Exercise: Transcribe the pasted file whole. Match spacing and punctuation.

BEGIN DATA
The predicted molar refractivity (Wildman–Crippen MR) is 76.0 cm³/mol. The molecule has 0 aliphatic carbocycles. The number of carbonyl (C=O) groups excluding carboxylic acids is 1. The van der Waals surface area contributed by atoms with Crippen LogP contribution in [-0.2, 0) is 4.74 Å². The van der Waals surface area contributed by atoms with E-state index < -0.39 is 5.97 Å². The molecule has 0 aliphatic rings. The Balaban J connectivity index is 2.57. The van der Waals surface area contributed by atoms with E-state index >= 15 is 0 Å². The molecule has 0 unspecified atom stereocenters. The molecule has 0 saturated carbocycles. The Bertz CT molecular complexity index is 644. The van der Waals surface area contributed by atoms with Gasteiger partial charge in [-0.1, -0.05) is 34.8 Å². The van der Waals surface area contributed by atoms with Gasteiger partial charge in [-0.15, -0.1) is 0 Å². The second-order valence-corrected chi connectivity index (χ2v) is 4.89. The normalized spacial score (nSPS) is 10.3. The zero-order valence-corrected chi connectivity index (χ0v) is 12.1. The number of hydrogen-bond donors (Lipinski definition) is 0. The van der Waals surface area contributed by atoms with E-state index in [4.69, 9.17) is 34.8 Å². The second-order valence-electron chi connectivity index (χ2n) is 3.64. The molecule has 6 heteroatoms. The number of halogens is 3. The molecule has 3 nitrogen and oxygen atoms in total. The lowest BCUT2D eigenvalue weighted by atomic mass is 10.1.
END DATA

The predicted molar refractivity (Wildman–Crippen MR) is 76.0 cm³/mol. The molecule has 0 aliphatic carbocycles. The number of carbonyl (C=O) groups excluding carboxylic acids is 1. The van der Waals surface area contributed by atoms with Crippen LogP contribution in [-0.2, 0) is 4.74 Å². The van der Waals surface area contributed by atoms with E-state index < -0.39 is 5.97 Å². The molecule has 0 aliphatic rings. The Balaban J connectivity index is 2.57. The van der Waals surface area contributed by atoms with E-state index >= 15 is 0 Å². The molecule has 0 unspecified atom stereocenters. The molecule has 0 saturated carbocycles. The Bertz CT molecular complexity index is 644. The van der Waals surface area contributed by atoms with Gasteiger partial charge in [-0.1, -0.05) is 34.8 Å². The van der Waals surface area contributed by atoms with Gasteiger partial charge in [-0.15, -0.1) is 0 Å². The second-order valence-corrected chi connectivity index (χ2v) is 4.89. The normalized spacial score (nSPS) is 10.3. The zero-order valence-corrected chi connectivity index (χ0v) is 12.1. The number of hydrogen-bond donors (Lipinski definition) is 0. The van der Waals surface area contributed by atoms with E-state index in [4.69, 9.17) is 34.8 Å². The second-order valence-electron chi connectivity index (χ2n) is 3.64. The molecule has 6 heteroatoms. The number of halogens is 3. The molecule has 3 nitrogen and oxygen atoms in total. The lowest BCUT2D eigenvalue weighted by atomic mass is 10.1.